Does the new movie take liberties with science and physics? Oh, without question. To exactly the same degree as the originals did. Thus the new movie is bona fide pure Space Opera — something I am grateful to see, since I think pure Space Opera is a stupendously undervalued subgenre in an era where many critics, authors, and even fans, want to overthink and overintellectualize their entertainment. If the Battlestar Galactica reboot took a pure Space Opera concept, and lent it gritty realism (in some episodes, to a fault) then The Force Awakens stuck to the basics, with just enough grown-up subtext to account for 30+ years of interstellar bumps and bruises experienced by the original characters.
To probe a bit more deeply, I kept remembering the wisdom of Dave Wolverton, who has a marvelous grasp of what makes blockbusters tick. The Star Wars franchise has always relied on a heavy helping of family drama, and the new movie is more of the same. The nature of the drama is in some ways a mirror reflection of the original films, with some new twists thrown in to satisfy people who don’t want to experience a mere retread. There are also echoes of the events of the Expanded Universe stories — perhaps enough to satisfy fans who may be mourning the (inevitable, sorry) detaching of the Star Wars universe from that considerable body of literature. If Abrams was walking a tightrope with the new film, I think he got it about as right as anybody could.
The new film also walked a fine line between spectacle, and plot development. The prequels too often proceeded as if spectacle was an adequate replacement for plot development, which is not a mistake I think Abrams has made. In fact, I want to say Abrams learned some things from making the new Star Trek movies that may have refined his eye a bit. The Force Awakens gives us just enough visual marvel to make the new movie match the same level of visual marvel contained in the originals, but we get enough details — salted into the action — that the deeper story advances apace.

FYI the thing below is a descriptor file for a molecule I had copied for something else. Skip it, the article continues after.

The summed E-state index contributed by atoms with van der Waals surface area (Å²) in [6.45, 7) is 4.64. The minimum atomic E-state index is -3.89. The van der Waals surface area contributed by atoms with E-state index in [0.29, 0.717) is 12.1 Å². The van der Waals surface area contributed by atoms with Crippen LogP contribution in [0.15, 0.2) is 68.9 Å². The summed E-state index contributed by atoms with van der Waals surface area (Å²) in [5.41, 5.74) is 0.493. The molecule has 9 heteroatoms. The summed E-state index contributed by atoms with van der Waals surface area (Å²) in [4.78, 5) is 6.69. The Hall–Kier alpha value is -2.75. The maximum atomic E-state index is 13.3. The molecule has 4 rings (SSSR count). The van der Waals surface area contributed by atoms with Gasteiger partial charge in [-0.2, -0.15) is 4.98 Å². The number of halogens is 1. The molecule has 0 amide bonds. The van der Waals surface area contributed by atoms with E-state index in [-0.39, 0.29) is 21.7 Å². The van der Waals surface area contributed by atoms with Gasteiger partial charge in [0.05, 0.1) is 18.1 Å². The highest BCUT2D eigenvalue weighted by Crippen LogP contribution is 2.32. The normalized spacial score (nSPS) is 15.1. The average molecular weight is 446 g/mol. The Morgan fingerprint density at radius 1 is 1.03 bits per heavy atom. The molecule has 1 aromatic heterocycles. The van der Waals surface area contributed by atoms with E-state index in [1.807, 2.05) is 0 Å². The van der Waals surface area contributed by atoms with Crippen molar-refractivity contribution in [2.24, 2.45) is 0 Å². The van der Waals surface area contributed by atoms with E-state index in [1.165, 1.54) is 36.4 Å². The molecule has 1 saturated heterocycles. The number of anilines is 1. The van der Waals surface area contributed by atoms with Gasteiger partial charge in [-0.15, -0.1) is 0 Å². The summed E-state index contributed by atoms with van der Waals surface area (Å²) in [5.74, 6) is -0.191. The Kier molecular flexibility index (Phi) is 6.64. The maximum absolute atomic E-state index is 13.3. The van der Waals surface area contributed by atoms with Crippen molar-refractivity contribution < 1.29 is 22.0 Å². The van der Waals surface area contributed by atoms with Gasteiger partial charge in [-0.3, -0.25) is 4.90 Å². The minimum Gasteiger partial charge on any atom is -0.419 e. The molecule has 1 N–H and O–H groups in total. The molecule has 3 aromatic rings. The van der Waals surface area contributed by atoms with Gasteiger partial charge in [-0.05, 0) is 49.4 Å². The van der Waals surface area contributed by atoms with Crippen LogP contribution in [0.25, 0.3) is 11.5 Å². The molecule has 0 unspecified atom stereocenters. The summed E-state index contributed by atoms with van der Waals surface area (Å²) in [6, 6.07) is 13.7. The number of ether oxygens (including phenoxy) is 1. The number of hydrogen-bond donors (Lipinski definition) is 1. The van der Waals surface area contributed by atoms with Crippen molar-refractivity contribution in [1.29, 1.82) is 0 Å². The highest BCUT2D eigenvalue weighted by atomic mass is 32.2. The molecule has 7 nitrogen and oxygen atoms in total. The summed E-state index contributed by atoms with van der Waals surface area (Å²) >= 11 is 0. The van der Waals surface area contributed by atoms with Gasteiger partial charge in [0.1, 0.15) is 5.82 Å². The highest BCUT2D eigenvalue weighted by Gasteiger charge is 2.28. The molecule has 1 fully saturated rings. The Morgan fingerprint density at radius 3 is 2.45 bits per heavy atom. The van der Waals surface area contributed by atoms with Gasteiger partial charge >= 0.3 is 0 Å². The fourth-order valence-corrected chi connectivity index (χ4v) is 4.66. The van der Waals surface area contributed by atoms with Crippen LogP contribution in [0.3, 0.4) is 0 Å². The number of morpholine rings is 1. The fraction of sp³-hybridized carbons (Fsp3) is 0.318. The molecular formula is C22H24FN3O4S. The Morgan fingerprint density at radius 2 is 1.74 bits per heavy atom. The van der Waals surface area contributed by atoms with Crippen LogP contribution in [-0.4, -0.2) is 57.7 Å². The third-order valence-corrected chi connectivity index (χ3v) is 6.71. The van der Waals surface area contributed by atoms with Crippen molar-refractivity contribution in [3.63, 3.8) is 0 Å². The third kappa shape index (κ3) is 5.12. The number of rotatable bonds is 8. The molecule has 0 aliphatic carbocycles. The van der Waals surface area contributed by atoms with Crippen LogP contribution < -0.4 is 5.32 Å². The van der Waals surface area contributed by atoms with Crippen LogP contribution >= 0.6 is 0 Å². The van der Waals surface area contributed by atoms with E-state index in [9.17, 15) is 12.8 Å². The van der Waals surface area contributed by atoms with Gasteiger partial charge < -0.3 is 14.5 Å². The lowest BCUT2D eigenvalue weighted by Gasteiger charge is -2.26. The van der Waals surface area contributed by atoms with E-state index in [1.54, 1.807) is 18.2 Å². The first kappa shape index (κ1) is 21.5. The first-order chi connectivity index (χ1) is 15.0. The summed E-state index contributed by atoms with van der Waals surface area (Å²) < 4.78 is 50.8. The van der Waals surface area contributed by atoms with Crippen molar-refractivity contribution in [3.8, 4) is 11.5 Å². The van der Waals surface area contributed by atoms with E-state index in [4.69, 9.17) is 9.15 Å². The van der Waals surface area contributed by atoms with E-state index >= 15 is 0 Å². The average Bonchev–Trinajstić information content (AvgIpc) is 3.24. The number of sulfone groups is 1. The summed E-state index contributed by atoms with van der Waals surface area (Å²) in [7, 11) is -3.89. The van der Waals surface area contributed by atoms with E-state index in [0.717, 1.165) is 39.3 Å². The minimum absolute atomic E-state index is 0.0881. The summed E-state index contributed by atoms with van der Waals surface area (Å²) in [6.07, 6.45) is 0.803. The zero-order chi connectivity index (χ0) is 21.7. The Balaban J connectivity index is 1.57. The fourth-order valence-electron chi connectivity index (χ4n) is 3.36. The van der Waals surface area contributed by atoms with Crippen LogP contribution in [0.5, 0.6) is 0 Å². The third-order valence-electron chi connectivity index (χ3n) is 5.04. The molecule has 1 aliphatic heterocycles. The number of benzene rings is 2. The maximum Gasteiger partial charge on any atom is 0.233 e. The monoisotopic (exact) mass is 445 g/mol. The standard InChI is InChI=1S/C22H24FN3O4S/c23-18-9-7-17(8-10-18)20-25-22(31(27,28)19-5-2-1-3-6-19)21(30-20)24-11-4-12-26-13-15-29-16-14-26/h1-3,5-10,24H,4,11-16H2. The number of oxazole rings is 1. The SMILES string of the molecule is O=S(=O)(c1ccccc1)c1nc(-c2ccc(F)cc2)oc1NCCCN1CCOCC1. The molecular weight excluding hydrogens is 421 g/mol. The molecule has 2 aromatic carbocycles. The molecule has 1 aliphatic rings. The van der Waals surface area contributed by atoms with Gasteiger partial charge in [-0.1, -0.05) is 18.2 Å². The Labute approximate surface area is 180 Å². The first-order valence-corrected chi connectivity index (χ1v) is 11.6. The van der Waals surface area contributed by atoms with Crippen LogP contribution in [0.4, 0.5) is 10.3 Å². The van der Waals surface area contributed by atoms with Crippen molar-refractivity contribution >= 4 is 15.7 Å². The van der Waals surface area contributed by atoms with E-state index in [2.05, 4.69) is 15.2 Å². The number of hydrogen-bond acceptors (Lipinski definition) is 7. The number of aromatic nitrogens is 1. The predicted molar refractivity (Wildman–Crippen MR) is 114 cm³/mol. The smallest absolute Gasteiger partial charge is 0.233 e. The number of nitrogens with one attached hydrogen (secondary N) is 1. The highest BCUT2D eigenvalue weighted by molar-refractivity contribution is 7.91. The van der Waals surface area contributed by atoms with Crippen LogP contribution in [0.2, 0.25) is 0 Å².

What fascinates me is the fact that the Star Wars saga is now a truly multi-generational phenomenon. People who are old enough to be my children, are themselves having children who will be just in the right zone to experience Star Wars episodes 7, 8, and 9, fresh. Likewise, people who are old enough to be my children are now having to grapple with the fact that seeing Star Wars through experienced eyes, is a different thing from seeing it through eyes that are truly young, and wide-open. (Insert sound of Grandpa Simpson shouting, “Welcome to my world!”)
You would think the disappointment with the prequels — let’s just admit it, we can now pretend none of them exist — would have doomed the franchise. But somehow, Star Wars keeps coming back. It’s unkillable. And now that we’ve got confirmation of spinoff films, Star Wars is liable to be bigger, and better than it’s ever been before. Presuming Abrams and Co. do not pull a Lucas, and get so far away from the audience that they lose sight of just what makes that audience have a pulse in the first place.
In the end, the mark of a good film (to me) is if that film makes me want to come back for more. The Force Awakens did that very well. Not without complaints, mind you. At my age, there is almost no movie that gets past me without my Back Seat Writer muttering, “Shoulda, coulda, woulda,” at various points. But I was happy to see Star Wars doing what Star Wars tends to do best.
So, happy camper. Didn’t ever catch myself looking at my watch. Over two hours passed in a flash. I haven’t had that kind of movie-watching experience in a long time.